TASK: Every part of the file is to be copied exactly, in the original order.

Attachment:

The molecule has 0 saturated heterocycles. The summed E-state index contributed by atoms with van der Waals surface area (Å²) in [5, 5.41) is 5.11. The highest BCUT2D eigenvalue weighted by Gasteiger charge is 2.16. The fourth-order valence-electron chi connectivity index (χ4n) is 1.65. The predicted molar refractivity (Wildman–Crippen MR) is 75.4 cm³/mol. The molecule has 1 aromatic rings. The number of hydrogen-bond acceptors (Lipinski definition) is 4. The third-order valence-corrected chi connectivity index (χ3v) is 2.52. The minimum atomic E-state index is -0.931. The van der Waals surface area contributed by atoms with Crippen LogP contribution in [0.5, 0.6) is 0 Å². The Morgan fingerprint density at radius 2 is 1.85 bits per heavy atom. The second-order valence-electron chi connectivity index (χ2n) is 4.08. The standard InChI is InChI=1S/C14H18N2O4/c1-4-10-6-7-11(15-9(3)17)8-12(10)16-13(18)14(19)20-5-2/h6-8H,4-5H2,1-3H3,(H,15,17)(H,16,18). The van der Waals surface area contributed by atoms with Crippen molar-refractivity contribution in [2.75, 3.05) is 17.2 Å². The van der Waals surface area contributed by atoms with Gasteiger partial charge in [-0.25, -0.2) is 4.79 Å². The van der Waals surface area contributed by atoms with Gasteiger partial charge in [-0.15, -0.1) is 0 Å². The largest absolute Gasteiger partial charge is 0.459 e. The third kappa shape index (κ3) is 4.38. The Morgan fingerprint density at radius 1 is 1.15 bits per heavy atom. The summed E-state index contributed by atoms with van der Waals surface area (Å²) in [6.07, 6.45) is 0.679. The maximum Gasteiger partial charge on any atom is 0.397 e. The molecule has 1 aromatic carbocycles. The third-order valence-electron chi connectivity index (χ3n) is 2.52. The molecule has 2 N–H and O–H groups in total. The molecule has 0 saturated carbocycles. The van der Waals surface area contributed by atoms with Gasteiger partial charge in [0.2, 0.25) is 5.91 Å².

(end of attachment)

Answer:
The molecule has 0 saturated heterocycles. The summed E-state index contributed by atoms with van der Waals surface area (Å²) in [5, 5.41) is 5.11. The highest BCUT2D eigenvalue weighted by Gasteiger charge is 2.16. The fourth-order valence-electron chi connectivity index (χ4n) is 1.65. The predicted molar refractivity (Wildman–Crippen MR) is 75.4 cm³/mol. The molecule has 1 aromatic rings. The number of hydrogen-bond acceptors (Lipinski definition) is 4. The third-order valence-corrected chi connectivity index (χ3v) is 2.52. The minimum atomic E-state index is -0.931. The van der Waals surface area contributed by atoms with Crippen LogP contribution in [0.5, 0.6) is 0 Å². The Morgan fingerprint density at radius 2 is 1.85 bits per heavy atom. The second-order valence-electron chi connectivity index (χ2n) is 4.08. The standard InChI is InChI=1S/C14H18N2O4/c1-4-10-6-7-11(15-9(3)17)8-12(10)16-13(18)14(19)20-5-2/h6-8H,4-5H2,1-3H3,(H,15,17)(H,16,18). The van der Waals surface area contributed by atoms with Crippen molar-refractivity contribution in [2.75, 3.05) is 17.2 Å². The van der Waals surface area contributed by atoms with Gasteiger partial charge in [-0.25, -0.2) is 4.79 Å². The van der Waals surface area contributed by atoms with Gasteiger partial charge in [-0.15, -0.1) is 0 Å². The largest absolute Gasteiger partial charge is 0.459 e. The third kappa shape index (κ3) is 4.38. The Morgan fingerprint density at radius 1 is 1.15 bits per heavy atom. The summed E-state index contributed by atoms with van der Waals surface area (Å²) in [6.07, 6.45) is 0.679. The maximum Gasteiger partial charge on any atom is 0.397 e. The molecule has 1 aromatic carbocycles. The third-order valence-electron chi connectivity index (χ3n) is 2.52. The molecule has 2 N–H and O–H groups in total. The molecule has 0 saturated carbocycles. The van der Waals surface area contributed by atoms with Gasteiger partial charge in [0.2, 0.25) is 5.91 Å².